kw is developed using Git and is hosted at Github. If you want to understand our development workflow better, clone the repository to have a local copy:
git clone https://github.com/kworkflow/kworkflow.git
Installing kw is one of the first steps to understanding its development workflow. After cloning the repository, read the page related to installing and removing.
To make sure our code is working as it is supposed to, we add tests to check that.
All our tests can be found in the tests folder. Notice that every test file name ends with test before the .sh extension (i.e. build_test.sh and statistics_test.sh). This is done so that the run_tests.sh file can detect those tests and run or list them.
Unit testing is an essential part of our development workflow and we use the shUnit2 framework to write our tests. Ideally, every new function should have a test related to it. So, if you’re working on a new feature, added a new function, or changed the behavior of an existing one, it’s fundamental to make the necessary adjustments related to testing.
To see how to run individual test files, check our page on that.
Run kw without installing it#
Apart from using the installed version of kw, you can also use your local version by going into it and running ./kw with any other option you want, just like you would do when you run kw that is installed in your machine.
For instance, suppose you changed the help.sh file and want to see if everything’s working as expected. Inside the kw directory you’re working on, you can just invoke:
This is a convenient option when you’re developing for kw and don’t want to install it every time you make a new change to see the result. Running ./kw b or ./kw d won’t work, though, since these two options require you to be inside a repository.
As important as writing tests is documenting things. Our documentation is located in the documentation folder, and we use Sphinx to create it.
Whether you changed the way a command behaves or added a new feature, modify the documentation accordingly and preferably with examples. Also, in the source code, we tend to comment on top of each function, explaining its usage.
ShellCheck and shfmt#
kw follows its own code style guide, and makes use of tools, such as ShellCheck and shfmt, to make sure this code style is being followed.
Git pre-commit hook#
A very handy way to ensure that your code is well-formatted and follows our standards is to have a pre-commit hook configured to run the aforementioned tools before committing. This may, for example, prevent code with bad syntax and wrong formatting from even being committed before having these things fixed.
To configure this Git pre-commit hook:
Have shellcheck installed on your computer.
Create a file named .pre-commit-config.yaml in your local kw repository with the following YAML code:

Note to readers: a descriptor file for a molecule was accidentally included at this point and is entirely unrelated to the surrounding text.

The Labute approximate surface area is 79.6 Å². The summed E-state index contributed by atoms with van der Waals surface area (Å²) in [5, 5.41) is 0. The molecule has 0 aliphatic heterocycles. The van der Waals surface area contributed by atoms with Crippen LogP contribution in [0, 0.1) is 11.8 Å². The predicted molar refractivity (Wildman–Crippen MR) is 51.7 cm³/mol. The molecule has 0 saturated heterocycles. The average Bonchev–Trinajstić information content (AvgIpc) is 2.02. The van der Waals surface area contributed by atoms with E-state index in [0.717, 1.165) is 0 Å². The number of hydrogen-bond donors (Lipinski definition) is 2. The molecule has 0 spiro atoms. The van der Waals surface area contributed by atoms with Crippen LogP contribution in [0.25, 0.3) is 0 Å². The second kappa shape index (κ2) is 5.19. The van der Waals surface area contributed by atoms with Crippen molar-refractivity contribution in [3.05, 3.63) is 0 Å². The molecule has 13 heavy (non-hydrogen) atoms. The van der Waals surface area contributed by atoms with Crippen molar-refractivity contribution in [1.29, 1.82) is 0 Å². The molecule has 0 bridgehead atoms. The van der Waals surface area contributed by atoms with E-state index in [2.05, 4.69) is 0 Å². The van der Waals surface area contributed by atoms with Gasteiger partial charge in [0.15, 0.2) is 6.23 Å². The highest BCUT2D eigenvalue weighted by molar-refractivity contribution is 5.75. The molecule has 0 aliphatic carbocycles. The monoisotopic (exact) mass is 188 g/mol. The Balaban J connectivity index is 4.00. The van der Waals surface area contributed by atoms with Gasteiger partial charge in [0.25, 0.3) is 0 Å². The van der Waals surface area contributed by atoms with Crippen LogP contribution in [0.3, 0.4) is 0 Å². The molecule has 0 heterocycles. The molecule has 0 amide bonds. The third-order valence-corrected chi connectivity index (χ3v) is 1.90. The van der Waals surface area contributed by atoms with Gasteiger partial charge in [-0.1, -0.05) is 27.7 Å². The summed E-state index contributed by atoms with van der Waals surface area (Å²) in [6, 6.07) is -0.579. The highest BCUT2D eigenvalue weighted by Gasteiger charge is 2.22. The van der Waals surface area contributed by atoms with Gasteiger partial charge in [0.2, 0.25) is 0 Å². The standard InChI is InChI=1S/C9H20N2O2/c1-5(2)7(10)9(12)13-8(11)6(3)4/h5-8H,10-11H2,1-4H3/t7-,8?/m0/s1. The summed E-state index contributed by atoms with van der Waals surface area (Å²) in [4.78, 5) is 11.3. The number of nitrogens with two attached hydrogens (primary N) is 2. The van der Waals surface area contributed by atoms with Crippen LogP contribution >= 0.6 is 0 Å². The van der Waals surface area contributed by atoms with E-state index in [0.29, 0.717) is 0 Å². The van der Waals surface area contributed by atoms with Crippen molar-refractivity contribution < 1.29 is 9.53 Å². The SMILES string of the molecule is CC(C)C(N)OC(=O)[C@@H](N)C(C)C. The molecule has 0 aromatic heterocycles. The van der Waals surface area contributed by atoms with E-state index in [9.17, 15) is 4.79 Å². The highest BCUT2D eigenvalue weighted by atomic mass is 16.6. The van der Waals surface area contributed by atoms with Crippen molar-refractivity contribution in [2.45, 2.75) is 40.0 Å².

repos: - repo: local hooks: - id: shfmt name: shfmt minimum_pre_commit_version: 2.4.0 language: golang additional_dependencies: [firstname.lastname@example.org] entry: shfmt args: [-w, -i=2, -ln=bash, -fn, -ci, -sr] types: [shell] - id: shellcheck name: shellcheck language: script entry: /usr/bin/env shellcheck args: [-e, "SC2016,SC2181,SC2034,SC2154,SC2001,SC1090,SC1091,SC2120", -x, --shell=bash] types: [shell]
Notice that the pre-commit hook above sets a shfmt version, which is the same one we use in the Github actions.
The next time you try to commit your work, your pre-commit hook will run both shellcheck and shfmt, and warn you of any errors you may have made.
Another way to have your code checked against
shellcheck is to
scripts/kwreview.sh. By default, it will check your current patch (i.e.
what has changed since the branch unstable) and print
shfmt’s warnings as diffs. Use
kwreview -w to apply
changes to the files. If you supply it with path to shell files, it will analyse
those. Make sure you have
For vim users, it is possible to use
kwreview.sh to populate the
quickfix (or locations)
window, making it easy to navigate the warnings and errors. As an example,
consider adding the following lines to your
function Kwreview(...) let arg = get(a:, 1, "") let &l:makeprg="scripts/kwreview.sh " . arg make execute ":e" endfunction command -nargs=* Kwreview :call Kwreview(<q-args>)
Now you can call
kwreview.sh with the vim command
(notice the upper case initial) and navigate the errors/warnings with
Shellcheck is available as a package for most distributions. On Debian based
sudo apt install shellcheck. On Arch based distros, use
pacman -S shellcheck.
To install shfmt,
go must be installed. On Debian based distros:
sudo apt install golang
On arch based distros:
sudo pacman -S go
With go installed, run the following command to install shfmt:
GO111MODULE=on go get mvdan.cc/sh/v3/cmd/shfmt
More information can be found in their github page.
pre-commit is available as a package for some distributions. On Debian based
distros, try using
sudo apt install pre-commit. On Arch based distros, use
sudo pacman -S python-pre-commit. If that doesn’t work, you can install it
using pip with
pip install pre-commit.
To install reviewdog, run the following command:
curl -sfL https://raw.githubusercontent.com/reviewdog/reviewdog/master/install.sh | sh -s -- -b <path>
This will install reviewdog in the directory at
path. Make sure this
directory is in your
PATH environmental variable, so that reviewdog
is executable from any directory. For example, you can install it in:
And add the following line to you shell configuration file (e.g.
if [ -d "$HOME/bin" ] ; then PATH="$HOME/bin:$PATH" fi
Check out reviewdog’s github page for other installation options.